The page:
While oftentimes a child does not have a lot of assets for a legal guardian to manage, one thing guardians frequently do have to be responsible for is managing government benefits, like disability payments from the Social Security Administration, on the child's behalf. This is a very important responsibility, as a child will often at some point in his or her life require these benefits to have financial security and get the services that they need.

Massachusetts parents can be ordered to pay college expenses

Even when a Springfield, Massachusetts resident turns 18, they will likely still need a lot of assistance from their parents. After all, financial security rarely comes automatically to a person the minute they walk out of their parents' front door, particularly if they are planning on attending college. After all, college is expensive and continues to get pricier as the years go on.

Massachusetts Child Support Guidelines treat child support questions regarding children in college differently than younger children still within the age of minority. The big difference is that judges have a lot more discretion to order parents to support their children after the child reaches the age of majority and may elect not to order parents to pay for college at all.

What is the difference between adoption and guardianship?

This blog has previously discussed various aspects about guardianship over minor children in Massachusetts. Basically, a guardianship gives a child's loved ones the opportunity to step in and take over parental responsibilities when a parent is unwilling or unable to do so.

It is important for prospective guardians, as well as others in Springfield, to understand the differences between a guardianship and adoption, which is another way in which other adults can fill the role of a biological parent for a child who needs one.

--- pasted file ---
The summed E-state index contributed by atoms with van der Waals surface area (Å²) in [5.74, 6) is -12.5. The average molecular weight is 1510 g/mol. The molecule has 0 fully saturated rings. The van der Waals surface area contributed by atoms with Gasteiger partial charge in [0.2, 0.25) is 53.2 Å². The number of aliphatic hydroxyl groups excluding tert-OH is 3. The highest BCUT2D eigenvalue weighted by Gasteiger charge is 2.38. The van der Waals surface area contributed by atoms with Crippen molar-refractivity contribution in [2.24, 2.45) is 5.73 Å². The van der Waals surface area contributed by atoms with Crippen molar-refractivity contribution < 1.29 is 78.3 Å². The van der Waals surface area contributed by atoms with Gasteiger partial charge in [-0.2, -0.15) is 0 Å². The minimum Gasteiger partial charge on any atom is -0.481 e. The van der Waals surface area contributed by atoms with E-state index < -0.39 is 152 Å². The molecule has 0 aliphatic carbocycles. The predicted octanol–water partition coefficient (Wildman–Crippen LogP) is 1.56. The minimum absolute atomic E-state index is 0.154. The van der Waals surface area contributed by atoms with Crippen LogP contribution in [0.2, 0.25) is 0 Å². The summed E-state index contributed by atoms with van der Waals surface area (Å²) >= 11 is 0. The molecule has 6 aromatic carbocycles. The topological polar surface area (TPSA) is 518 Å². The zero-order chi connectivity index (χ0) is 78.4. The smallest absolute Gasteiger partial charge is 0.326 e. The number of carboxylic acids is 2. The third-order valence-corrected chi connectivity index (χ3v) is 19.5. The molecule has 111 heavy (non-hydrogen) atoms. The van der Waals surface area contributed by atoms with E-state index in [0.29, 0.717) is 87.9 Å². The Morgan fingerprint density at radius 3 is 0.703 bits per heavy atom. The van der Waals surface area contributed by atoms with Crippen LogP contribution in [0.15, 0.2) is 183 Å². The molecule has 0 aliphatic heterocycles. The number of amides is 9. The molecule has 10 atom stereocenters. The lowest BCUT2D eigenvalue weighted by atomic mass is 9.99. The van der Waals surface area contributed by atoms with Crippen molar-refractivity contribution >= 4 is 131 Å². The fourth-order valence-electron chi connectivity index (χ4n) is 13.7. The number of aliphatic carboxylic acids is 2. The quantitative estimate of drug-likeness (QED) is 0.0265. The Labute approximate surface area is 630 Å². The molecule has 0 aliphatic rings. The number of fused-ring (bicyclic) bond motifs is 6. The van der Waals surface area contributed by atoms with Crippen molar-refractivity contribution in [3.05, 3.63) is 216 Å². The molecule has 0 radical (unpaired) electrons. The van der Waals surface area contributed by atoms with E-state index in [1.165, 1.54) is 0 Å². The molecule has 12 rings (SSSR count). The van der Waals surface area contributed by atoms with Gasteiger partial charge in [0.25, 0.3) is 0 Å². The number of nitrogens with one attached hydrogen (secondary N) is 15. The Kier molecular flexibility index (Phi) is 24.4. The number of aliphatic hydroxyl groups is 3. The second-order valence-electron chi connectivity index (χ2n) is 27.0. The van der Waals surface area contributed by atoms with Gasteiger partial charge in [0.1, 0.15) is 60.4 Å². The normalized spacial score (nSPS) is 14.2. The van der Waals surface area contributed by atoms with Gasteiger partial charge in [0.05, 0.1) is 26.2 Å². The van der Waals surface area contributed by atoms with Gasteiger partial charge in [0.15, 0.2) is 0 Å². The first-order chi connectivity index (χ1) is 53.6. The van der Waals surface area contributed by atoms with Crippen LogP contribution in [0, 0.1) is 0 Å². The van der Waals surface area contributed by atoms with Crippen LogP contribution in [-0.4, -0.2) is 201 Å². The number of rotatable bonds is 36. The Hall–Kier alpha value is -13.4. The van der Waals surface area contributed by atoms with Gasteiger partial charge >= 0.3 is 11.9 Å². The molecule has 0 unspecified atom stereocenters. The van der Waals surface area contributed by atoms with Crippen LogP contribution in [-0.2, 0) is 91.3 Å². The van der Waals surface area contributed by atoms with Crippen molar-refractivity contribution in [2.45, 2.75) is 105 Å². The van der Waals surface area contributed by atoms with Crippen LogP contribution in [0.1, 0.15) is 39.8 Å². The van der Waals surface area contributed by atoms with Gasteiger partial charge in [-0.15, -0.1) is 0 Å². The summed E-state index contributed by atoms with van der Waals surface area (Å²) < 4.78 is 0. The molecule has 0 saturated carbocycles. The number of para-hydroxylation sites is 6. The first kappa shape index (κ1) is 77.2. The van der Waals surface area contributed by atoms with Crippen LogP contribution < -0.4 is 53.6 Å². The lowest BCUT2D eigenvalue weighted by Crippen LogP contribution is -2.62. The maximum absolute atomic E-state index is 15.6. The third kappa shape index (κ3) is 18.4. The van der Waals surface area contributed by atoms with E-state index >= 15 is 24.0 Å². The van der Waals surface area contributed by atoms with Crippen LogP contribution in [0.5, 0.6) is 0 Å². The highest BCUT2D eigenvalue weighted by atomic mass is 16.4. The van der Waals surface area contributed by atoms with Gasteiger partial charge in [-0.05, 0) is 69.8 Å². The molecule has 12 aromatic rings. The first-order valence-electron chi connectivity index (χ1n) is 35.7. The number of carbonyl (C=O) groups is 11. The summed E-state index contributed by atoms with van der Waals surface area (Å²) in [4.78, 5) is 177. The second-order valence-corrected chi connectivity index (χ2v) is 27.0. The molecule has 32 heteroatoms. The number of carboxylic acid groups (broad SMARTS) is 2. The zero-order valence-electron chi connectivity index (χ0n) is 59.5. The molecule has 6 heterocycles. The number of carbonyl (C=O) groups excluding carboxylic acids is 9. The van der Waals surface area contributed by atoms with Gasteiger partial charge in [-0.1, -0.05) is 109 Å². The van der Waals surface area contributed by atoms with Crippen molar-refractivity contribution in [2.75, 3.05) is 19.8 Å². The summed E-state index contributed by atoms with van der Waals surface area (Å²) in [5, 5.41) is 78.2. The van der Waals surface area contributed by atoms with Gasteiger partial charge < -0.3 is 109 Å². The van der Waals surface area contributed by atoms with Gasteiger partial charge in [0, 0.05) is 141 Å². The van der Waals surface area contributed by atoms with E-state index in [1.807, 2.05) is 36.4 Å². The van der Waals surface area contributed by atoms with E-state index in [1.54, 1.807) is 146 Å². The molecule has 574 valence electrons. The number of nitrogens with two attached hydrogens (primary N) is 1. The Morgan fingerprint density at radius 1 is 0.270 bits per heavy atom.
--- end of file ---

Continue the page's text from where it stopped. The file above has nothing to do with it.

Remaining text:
Options for how to divide a family business in a divorce

Massachusetts couples who own a family business together but are ending their marital or personal relationship have many important options to consider when it comes to what they want to do with the business moving forward. This decision can have a huge financial impact on all parties involved.

What option works best in a given situation really depends a lot on an individual's circumstances and goals. As such, the details should be discussed with a family law attorney. However, there are a few suggestions a person who is trying to decide what to do with a family business may wish to consider.

Back child support can rack up interest quickly

Springfield, Massachusetts, residents probably already realize that not paying child support can lead to some significant penalties. One of the penalties is that the person who is behind in payments may get assessed interest on the delinquent amount of support, as well as incur a penalty fee. These penalties specifically apply when the Massachusetts Department of Revenue is collecting child support. However, a parent who is trying to collect support directly from the other parent can also request interest, among other penalties.

Both the penalty and the interest each get assessed at a rate of 0.05 percent per month. In total, this means, for example, a person with $1,000 in back child support will pay about $1,120 at the end of the year, with $120 being the penalty. As this shows, if a person is considerably behind in paying child support, the interest and surcharge can quickly add up until the amount one owes is overwhelming.

Helping Springfield business owners through a difficult time

People in Springfield, Massachusetts, probably do not have to be told that divorce is a hard process to go through emotionally and financially. For that matter, even a separation that for whatever reason does not involve a formal divorce can be hard.

This is particularly true of Massachusetts residents who own a business, and most especially when both parties actually have invested time, money and energy in the family business. A previous post, for instance, talked about the difficulties of even getting a value on a family business, not to mention actually going through the process of divvying the business up.